The hope was that OWASP would grow to the point that participating in SoC, and the positive recognition associated with leading an OWASP SoC project would be reward enough. Obviously this might be a little idealistic, and there have been discussions about how to properly "reward" SoC participants. Among the current proposals includes a guaranteed speaking slot at one of the major OWASP conferences (either US or European conferences) and prominent display in the to-be-redesigned OWASP Project website.

But SoC was never meant to pay OWASP community members for development work and a majority of the OWASP Board feels that the longer we continue to do so, the more we encourage that perception. The Board, and Dinis in particular, is extremely adamant that OWASP should not be on a path where OWASP project leaders expect to get paid for their contributions. It runs contrary to the open and volunteer philosophy of OWASP.

The 20k is still legitimate, but it needs to be clarified along with the rest of the page regarding this new direction for SoC funds. The 20k remark is trying to indicate the limits on a proposal. As a completely off the wall example, say the OWASP NeverNeverLand and Wonderland chapters got together and said, "We're located very far from the US, where OWASP servers are hosted, and it's prohibitively slow for us to get access to OWASP materials. It would take us $12k to arrange an adequate mirroring solution to improve access to the OWASP website in our part of the world. We know that's a lot of money but together between our combined regions, there are hundreds of millions of developers that could use OWASP materials. Because of this, we feel like it's a good use of OWASP funds." Obviously this is a silly example, but that is type of proposal that we want to allow by indicating large proposals will get more leeway in terms of budget...



Paulo Coimbra on the operational issues created by Change #3 (most of them still need to be sorted out)

"...Committee,

Below, as for SoC 09, I am somewhat randomly pointing out a couple of questions that, from my point of view, are without clarification still.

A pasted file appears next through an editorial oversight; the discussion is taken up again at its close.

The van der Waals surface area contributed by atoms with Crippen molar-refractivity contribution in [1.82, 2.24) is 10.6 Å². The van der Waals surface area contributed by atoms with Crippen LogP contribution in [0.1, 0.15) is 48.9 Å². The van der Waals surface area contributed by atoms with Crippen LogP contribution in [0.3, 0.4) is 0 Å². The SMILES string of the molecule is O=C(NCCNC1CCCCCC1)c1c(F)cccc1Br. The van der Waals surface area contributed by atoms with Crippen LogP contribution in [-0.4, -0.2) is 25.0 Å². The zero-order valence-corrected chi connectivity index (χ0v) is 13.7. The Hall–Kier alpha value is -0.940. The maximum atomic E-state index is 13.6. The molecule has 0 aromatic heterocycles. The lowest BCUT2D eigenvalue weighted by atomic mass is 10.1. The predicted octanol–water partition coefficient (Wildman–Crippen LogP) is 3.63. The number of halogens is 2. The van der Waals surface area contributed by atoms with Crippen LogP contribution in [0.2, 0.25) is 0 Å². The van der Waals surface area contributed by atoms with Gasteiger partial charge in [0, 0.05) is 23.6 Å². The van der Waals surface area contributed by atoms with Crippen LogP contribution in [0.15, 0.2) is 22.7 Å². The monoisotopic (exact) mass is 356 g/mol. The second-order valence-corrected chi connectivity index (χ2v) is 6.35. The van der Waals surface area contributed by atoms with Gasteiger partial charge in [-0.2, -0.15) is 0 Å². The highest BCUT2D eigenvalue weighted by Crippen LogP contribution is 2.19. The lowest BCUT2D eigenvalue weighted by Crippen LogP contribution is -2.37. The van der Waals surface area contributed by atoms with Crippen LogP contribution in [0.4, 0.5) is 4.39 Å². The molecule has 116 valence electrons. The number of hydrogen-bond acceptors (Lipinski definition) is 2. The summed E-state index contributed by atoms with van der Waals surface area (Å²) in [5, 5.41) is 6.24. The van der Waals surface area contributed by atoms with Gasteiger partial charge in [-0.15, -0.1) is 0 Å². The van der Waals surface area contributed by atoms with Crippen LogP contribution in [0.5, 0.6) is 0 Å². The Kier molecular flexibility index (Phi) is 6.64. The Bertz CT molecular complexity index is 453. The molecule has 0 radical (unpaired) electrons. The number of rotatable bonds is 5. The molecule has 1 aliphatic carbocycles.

1. Precisely what kind of expenses and/or investments will be and will not be paid? It seems to me we still need at the least a clear definition of the non paid rubrics.

2. What instrument will we use to clarify/define what type of expenses will be paid for each project? Will we ask for an initial estimate of expenses for the whole project? Assuming that we do – and that each applicant attaches the budget estimation to the project– can the jury decide that some expenses will be paid and others won’t? If so, what will the criteria for this decision be?

3. Let’s assume we ask for an initial estimate of expenses. Let’s assume OWASP Testing Guide made an application and it was approved. Let’s also assume the approved budget is something similar to the following:

  • Technical writing review - $ 2,500
  • Book design/content layout – $ 1,500
  • Publicity/Marketing/Public Relations – $ 2,000
  • Total = $ 6,000

3.1. Have we approved a sponsorship of $ 6,000 or have we approved the value of three distinct rubrics?

3.2. What will happen if the project’s leader ends up saying “I haven’t spent the money approved for book design but I spent more than forecasted to be spent with marketing and so I would like to have a fund re-allocation“? Who will analyse and decide upon these situations?

3.3. Who will control the overall fund allocation? How?

3.4. Who will be paid? The project’s leader or his supplier? When will the payment be done? When the project finishes or when the expenses have been done? Will the payment be made exclusively against invoices/receipts? What will be the admin circuit?

3.5. If we say "Joint proposals (up to 20k) are highly encouraged" and SoC 09 budget is =<>